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How Did Fannie and Freddie Get to be the Symbols of the Housing Bubble? Print
Saturday, 17 December 2011 08:40

In an article on addressing global warming would a serious newspaper throw in a comment to the effect that "many Americans consider it a hoax," without pointing out that it is not? It did the equivalent in an article on the Security and Exchange Commission's charges against the top executives at Fannie Mae and Freddie Mac for inaccurately representing their exposure to subprime debt.

The Post article at one point commented that:

"Fannie Mae and Freddie Mac, which came to symbolize the housing bubble and its painful aftermath."

In fact, the charges described in the article describe a situation in which the top executives at these institutions bought up stakes in non-prime loans and subprime backed securities just as the market was collapsing. The purchases began in late 2006 and accelerated in 2007 and 2008.

The housing bubble had peaked in the middle of 2006 and subprime issuance plummeted in the second half of the year. It had virtually ceased altogether by 2007. In other words, Fannie and Freddie purchases at this point could have played no role in the splurge of subprime junk loans because the splurge had already stopped.

The purchases of securities backed by subprime and Alt-A loans was simply reducing the explosure of the private investment banks that had issued these securities (e.g. Goldman Sachs and Lehman) or issuers that still had some loans on their books (e.g. Countrywide or Ameriquest). This would have transferred bad debt from the private sector to the government sponsored enterprises, but the economic damage caused by the issuance of these loans had already been done.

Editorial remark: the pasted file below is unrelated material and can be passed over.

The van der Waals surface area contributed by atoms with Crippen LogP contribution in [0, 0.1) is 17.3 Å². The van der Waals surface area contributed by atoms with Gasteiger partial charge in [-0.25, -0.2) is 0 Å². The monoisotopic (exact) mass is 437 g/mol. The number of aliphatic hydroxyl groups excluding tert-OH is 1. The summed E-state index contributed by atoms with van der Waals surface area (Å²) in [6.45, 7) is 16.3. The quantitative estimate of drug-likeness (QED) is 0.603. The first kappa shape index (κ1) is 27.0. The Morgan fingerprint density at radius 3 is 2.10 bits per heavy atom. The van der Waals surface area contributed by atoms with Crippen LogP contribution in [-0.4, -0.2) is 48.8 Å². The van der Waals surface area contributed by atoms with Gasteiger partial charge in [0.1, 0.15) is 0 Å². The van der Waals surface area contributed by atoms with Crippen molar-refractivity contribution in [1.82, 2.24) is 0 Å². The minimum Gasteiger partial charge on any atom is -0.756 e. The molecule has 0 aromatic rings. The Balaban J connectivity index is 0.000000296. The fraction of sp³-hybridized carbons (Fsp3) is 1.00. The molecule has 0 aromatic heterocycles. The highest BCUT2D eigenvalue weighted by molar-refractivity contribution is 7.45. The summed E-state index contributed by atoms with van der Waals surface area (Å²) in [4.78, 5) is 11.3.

[Addendum: This comment should not at all be taken as a defense of Fannie and Freddie. Unlike the right-wing buffoons who now criticize them for causing the housing bubble, I was critical at the time. I was trying to call attention to the bubble since 2002. Fannie and Freddie financed close to half of the housing in the country at the time. They could have taken steps to stop the bubble (e.g. require appraisals of rental values and refuse to make loans at purchase prices that exceeded a ratio of 18 to 1). Housing is all they do. They should have seen the bubble. Nonetheless, the worst loans were securitized by Citigroup, Merrill Lynch and other private lenders. That is really not a debatable point. Angelo Mozilo and Robert Rubin should be the symbols of the housing bubble, not Fannie and Freddie.]

 
The Naked Truth on Short-Selling Print
Friday, 16 December 2011 06:36

For some reason short-selling has a bad reputation in many circles. It is often blamed for bad things happening to good companies and/or good countries. The story among short-sellings critics is that it involves market manipulation, where big actors are attempting to profit by sending stocks or bonds plummeting.

Floyd Norris has a good column on short-selling in today's NYT. It sums up research on the issue which indicates that most of the time when companies are complaining about short-sellers, the shorters are actually identifying over-valued stocks and in some cases uncovering fraud.This certainly seems to have been true of the short-sellers who were attacked Fannie Mae and Freddie Mac before they were put into conservatorship or Lehman, Citigroup and other badly troubled banks in the heyday of the financial crisis.